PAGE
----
9. Finally, use the remaining 2 cups of enthusiasm and dedication to bake the case with USCIS!
  10. Allow to cool for 15 calendar days if famished, or 4-6 months if you’re not that hungry.
  11. Enjoy!

For those experts out there hungering for the latest H-1B updates, here’s a rundown of what we’ve been seeing over the last two weeks since the Biden Administration took office:

Lottery timing

We expect an imminent announcement regarding the details of the upcoming FY2022 H-1B lottery registration process for cap-subject nonimmigrant visa petitions. The electronic registration period lasts at least 14 days, and the latest possible start date will be March 18, 2021. We’re also awaiting details on when the initial registration period will begin; last year it lasted from March 1 to 20. Feel free to listen back to Get Ready for the H-1B FY2022 Lottery for more details on how this worked last year and please stay tuned if you’re planning on filing an H-1Bs this year: Following these dates is crucial.

Will the lottery be pay-to-play?

A final rule called “Modification of Registration Requirement for Petitioners Seeking To File Cap-Subject H–1B Petitions” issued under Trump is currently scheduled to take effect on March 9, 2021. It would change the lottery from being random to being allocated based on highest to lowest relative wage. On January 20 the Biden administration instructed all agencies to consider delaying the effective date of certain rules not yet in effect, such as this one.

We’re all waiting with bated breath to see if this new change will go through. So far USCIS has not published any rule in the Federal Register indicating that the wage-based H-1B lottery will be delayed until after the scheduled start date. Also, over the past few days, there are some preliminary indications that the system will go forward as Trump planned, even under the Biden administration. This includes changes to the H-1B registration online tool and the form.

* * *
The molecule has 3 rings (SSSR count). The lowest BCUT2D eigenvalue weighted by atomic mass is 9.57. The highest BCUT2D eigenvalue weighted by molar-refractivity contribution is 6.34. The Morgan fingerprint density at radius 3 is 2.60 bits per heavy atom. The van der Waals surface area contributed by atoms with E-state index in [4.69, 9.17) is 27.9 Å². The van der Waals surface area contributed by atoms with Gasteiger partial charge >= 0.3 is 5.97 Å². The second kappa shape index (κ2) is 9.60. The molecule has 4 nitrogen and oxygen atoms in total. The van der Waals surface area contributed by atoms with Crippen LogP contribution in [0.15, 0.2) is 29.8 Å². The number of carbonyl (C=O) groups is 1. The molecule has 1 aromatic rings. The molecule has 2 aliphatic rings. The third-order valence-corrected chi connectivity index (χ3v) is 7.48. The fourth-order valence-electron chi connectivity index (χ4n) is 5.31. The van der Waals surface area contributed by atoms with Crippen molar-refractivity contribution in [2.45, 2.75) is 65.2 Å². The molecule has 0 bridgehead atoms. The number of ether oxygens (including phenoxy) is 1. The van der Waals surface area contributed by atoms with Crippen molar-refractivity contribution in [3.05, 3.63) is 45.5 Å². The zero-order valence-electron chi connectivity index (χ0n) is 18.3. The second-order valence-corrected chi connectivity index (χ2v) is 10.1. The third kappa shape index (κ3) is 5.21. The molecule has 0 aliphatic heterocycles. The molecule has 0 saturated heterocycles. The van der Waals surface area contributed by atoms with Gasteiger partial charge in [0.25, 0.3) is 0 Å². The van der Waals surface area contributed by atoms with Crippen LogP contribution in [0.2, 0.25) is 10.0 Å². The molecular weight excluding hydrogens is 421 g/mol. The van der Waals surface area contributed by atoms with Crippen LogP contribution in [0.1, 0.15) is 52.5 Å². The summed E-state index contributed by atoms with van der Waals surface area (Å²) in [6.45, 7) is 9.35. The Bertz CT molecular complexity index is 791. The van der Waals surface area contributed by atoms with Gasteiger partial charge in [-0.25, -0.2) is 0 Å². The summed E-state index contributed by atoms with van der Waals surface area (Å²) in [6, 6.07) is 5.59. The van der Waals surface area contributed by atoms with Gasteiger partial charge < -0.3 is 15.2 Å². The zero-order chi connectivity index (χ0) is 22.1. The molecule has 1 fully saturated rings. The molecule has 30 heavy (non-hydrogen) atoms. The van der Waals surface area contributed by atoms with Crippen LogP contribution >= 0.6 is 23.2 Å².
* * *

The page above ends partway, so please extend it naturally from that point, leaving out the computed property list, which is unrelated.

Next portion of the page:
Although a wage-based allocation might make H-1B salaries more expensive for some employers, it would also dramatically increase immigrant security and employer predictability. As we all wait to see what USCIS will decide to do here, you can also access our free H-1B guide for more information on H-1Bs.

The end of Buy American, Hire American

On January 25, President Biden issued Executive Order 14005, “Ensuring the Future Is Made in All of America by All of America’s Workers.” This ends Trump’s “Buy American and Hire American” Executive Order and ensures a broader focus of helping American businesses “compete in strategic industries” and helping “America’s workers thrive.” We anticipate that this change will probably lead to higher rates of U.S.-business-based visas and green cards being approved in the future.

Changes in wage-level calculations

There are changes to the way that prevailing wages are calculated for visas such as H-1Bs and the PERM portion of the green card process. White House Chief of Staff Ron Klain indicated that new rules may be withdrawn or delayed. We’ve already seen the Department of Labor withdraw the Office of Foreign Labor Certification H-1B Program Bulletin and a Wage and Hour Division Field Assistance Bulletin (FAB) on LCAs, so it is no longer in effect. Additionally, DOL announced this week that it will delay the rule regarding prevailing wage levels, to not take effect until May 14, 2021.

We’re tracking all the major H-1B changes here, so stay tuned to Dear Sophie for all the latest!

All my best,

Sophie


Have a question? Ask it here. We reserve the right to edit your submission for clarity and/or space. The information provided in “Dear Sophie” is general information and not legal advice. For more information on the limitations of “Dear Sophie,” please view our full disclaimer here. You can contact Sophie directly at Alcorn Immigration Law.

Sophie’s podcast, Immigration Law for Tech Startups, is available on all major podcast platforms. If you’d like to be a guest, she’s accepting applications!